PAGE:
Wednesday, December 20, 2006

An Experiment

I live!

Surgery went swimmingly and it feels as if the nerve problems in my arm will be solved. Yay me. I mean, I have it tough. I hung out in my bathrobe and nothing else (hear that ladies?) and watched TV or played poker for the last week, and I'm (grudgingly) exempted from housework and most childcare by the Russo Family Labor Committee, of which I'm not a voting member. I can't decide if this makes me closer to Hugh Hefner or your average fat slob.*

But let's get down to brass facts, if you'll allow me the liberty of my speechification. I'm off for about a month, maybe five weeks. I'm going to read, write, get caught up on some stuff.

No I'm not! I'm going to play professional poker player!

If this is what's it like, than is there any more of a soul-killing job than grinding online? It could be that my pattern of late is this: lose thirty bucks, win some of it back, win/lose the same ten bucks over the course of a day, keep afloat with bonus and rakeback. Repeat.

This could be that Full Tilt is tough- very tight games even at .25-.50- and it's basically a battle for the blinds all day.

Or, it could be that I suck.**

Anyway, the anxiety of grinding out 1bb/hr is not for me- I'd be dead of a stroke in a month. I mean, how good do you have to be to grind out a living reliably? The only thing that could be a silver lining would be those days that you've got a ton of luck early and make your nut in an hour or so and then have the rest of the day for other things. (I'm sure this only happens when you're a recreational player though. It'd never happen with my luck!)

Now, at the risk of being seen as a dope, I'm going to offer up some actual poker theory that might be of use at FT's lower limit ring games:

"check-raising on pots that no one wants:"

I'm talking about the hands where everyone might check the flop, then check to the last guy, who throws out a bet and everyone folds. Surely, a significant percentage of the time, this guy has a weak hand like second or third pair, or a naked ace, or even two overcards.

My theory is, on occasion, when the situation is right, it may be lucrative to check-raise this guy.

What are the conditions?

1. When you have two or fewer opponents. Having more makes this play less likely to succeed-i.e.- have everyone fold to you.
2. When you have a marginal, but not too marginal, hand. Fer example, nines on a two-flush,
A-6-10 board.
3. When you see this pattern of checking, betting, and folding as listed above, without challenge.
4. When you are in early position, preferably in first position. I wouldn't do it in last position if the second player calls, as it's unlikely that both will fold to a check raise. As long as you only have the original bettor in the position of calling one bet, and the other player either folding or forced to call two bets cold, this might be a safe trick to try.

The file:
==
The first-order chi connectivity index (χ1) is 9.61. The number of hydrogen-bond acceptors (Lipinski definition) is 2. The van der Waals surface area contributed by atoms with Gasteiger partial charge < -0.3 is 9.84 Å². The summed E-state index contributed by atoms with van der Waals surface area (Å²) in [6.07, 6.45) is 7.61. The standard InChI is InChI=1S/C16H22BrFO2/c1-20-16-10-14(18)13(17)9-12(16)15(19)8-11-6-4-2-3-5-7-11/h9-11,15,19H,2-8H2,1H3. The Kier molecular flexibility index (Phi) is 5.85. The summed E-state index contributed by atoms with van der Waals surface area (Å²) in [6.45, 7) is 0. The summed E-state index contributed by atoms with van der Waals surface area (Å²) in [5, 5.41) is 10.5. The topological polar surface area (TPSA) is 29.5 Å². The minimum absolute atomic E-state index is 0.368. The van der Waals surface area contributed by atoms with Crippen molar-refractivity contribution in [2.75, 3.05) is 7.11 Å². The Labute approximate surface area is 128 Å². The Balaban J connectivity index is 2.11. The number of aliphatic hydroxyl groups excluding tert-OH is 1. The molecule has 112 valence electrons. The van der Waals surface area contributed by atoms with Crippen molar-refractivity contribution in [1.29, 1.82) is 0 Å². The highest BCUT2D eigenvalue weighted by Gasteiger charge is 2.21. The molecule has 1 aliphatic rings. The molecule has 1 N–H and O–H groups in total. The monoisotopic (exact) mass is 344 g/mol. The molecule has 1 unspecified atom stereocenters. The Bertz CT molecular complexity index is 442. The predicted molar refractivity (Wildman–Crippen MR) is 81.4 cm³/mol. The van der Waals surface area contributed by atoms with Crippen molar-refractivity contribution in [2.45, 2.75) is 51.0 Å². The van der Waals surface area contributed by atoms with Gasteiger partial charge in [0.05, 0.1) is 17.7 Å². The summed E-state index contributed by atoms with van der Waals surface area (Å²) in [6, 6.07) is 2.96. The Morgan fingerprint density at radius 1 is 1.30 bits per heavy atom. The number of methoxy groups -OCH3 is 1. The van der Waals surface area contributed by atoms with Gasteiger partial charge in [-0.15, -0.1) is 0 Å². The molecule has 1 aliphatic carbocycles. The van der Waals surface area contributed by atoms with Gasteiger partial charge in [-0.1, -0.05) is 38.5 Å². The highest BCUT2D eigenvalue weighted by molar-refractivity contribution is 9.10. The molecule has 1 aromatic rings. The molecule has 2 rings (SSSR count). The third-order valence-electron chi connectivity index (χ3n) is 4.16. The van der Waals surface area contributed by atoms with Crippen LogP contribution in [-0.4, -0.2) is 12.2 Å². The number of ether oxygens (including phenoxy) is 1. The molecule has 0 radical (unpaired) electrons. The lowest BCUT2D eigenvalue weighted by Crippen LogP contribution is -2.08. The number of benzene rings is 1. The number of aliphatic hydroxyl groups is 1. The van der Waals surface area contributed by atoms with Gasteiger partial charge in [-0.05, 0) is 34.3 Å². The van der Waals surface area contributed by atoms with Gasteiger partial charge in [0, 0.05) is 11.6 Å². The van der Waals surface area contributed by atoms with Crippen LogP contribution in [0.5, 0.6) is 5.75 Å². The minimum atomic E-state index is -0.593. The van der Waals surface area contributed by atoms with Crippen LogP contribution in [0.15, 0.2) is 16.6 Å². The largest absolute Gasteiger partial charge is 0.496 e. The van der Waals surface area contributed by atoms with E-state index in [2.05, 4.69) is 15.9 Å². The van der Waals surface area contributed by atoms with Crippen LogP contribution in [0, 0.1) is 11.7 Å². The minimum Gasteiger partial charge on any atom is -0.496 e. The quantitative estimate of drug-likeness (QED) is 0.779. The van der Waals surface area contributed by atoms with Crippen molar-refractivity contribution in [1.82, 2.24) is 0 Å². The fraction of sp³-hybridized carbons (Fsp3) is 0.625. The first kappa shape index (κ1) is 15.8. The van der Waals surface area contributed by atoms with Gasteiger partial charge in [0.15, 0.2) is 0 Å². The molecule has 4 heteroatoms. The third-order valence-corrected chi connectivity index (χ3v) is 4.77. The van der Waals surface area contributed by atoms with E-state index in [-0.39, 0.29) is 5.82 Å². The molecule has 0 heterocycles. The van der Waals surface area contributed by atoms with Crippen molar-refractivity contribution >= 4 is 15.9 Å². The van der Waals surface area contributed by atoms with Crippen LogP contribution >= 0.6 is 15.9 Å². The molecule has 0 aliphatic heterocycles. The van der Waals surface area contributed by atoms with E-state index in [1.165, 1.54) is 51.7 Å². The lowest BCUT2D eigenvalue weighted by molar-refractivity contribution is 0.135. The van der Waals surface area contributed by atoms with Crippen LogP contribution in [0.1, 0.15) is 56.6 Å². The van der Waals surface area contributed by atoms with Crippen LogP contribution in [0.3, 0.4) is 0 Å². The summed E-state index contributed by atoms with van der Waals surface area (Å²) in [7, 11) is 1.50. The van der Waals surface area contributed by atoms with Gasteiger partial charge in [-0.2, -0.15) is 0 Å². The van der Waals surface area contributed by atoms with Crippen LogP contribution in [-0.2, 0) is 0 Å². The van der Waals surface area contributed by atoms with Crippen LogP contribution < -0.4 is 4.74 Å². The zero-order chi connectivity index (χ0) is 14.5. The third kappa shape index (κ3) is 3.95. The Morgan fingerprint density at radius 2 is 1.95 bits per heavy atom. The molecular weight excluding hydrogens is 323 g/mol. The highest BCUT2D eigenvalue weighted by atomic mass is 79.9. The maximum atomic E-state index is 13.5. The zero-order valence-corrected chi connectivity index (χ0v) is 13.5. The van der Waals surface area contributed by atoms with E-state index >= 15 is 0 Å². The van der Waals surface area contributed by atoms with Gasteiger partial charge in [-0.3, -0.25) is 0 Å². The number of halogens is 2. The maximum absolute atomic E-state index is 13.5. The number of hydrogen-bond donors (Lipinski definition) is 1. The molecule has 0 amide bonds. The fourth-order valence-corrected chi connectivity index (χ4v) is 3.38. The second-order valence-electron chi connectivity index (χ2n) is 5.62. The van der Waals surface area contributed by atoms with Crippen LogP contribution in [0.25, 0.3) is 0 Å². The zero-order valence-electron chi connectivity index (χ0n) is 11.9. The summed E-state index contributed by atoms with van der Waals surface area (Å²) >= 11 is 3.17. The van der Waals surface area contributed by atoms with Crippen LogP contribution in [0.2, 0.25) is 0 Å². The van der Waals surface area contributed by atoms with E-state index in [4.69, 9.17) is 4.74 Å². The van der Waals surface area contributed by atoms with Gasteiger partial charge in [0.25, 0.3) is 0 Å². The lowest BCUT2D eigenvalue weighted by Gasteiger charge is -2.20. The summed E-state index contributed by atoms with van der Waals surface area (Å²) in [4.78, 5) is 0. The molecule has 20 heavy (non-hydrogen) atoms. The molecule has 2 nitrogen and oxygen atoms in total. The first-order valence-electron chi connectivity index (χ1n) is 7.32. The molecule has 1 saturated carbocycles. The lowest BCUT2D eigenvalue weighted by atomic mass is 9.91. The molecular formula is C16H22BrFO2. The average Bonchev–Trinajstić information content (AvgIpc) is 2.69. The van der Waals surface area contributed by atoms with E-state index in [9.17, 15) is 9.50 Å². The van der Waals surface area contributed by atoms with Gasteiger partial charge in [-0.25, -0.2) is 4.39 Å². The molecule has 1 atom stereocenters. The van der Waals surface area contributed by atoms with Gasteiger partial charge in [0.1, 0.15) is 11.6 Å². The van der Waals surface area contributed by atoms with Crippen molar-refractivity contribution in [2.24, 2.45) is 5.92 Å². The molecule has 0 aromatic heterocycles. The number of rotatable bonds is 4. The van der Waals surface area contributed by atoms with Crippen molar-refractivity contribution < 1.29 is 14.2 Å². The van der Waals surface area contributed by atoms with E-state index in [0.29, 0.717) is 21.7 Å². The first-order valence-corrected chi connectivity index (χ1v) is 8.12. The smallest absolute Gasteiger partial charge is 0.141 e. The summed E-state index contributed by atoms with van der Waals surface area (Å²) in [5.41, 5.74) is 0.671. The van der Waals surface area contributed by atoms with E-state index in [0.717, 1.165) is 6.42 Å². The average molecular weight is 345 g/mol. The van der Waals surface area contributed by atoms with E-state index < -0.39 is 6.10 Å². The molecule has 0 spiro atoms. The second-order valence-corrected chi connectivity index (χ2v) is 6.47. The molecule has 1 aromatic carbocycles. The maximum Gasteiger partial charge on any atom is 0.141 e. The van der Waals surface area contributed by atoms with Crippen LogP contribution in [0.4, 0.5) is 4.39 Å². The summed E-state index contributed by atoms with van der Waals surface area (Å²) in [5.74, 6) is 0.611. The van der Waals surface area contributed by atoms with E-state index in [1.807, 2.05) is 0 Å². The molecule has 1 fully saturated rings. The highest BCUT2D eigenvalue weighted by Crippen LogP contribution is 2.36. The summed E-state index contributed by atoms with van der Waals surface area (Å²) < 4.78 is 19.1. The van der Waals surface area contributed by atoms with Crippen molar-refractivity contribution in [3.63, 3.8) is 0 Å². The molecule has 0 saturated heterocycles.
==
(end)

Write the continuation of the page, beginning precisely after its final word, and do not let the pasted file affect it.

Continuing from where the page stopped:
5. When there has not been a lot of action pre-flop, or any other situation that might cause you to believe you're being slowplayed.

Benefits:

Obviously, the first benefit is that you might steal a pot every now and then. Next, you might keep others from stealing even more pots by encourging more people to check at the end of the round, thus getting you a free card.

Drawbacks:

If you do this too often and people figure you out, you could be sunk. You may have to make a continuation bet on the turn or river, which could get pricey.

When to do this:

Because of the drawbacks, I would use this SPARINGLY. Only in games where these types of a pot are common and frustrating. Perhaps once or twice a session, unless your opponents are paying no attention at all. I wouldn't use it against the same person twice in a session either.

Knowledge from a novice- thank God I'm not charging for this crap. What do y'all think?

***************************************

Pennsylvania may soon deal with a bill to allow table games in the upcoming slot parlors. I caper every time I say that because one of these ersatz casinos may be opening fifteen miles from my house.

I've tried to get some 2+2 er's organized to lobby for this bill, including a mayor from a nearby town, but interest has wanned, mainly because of problems with communication.

Anyway, I've e-mailed the future sponsor of the bill, pledging support and asking him how I can help, but I haven't gotten a response. I've had more trouble trying to get involved in politics on the local and state level. Why is it so hard?

*Suggestions from my readers not encouraged or appreciated.
** The more likely option.

2 Comments:

Blogger Michael said...

Welcome back, CL. Glad to hear the surgery went well. :-)

11:27 AM  
Blogger C.L. Russo said...

Thanks Mike

4:37 PM  

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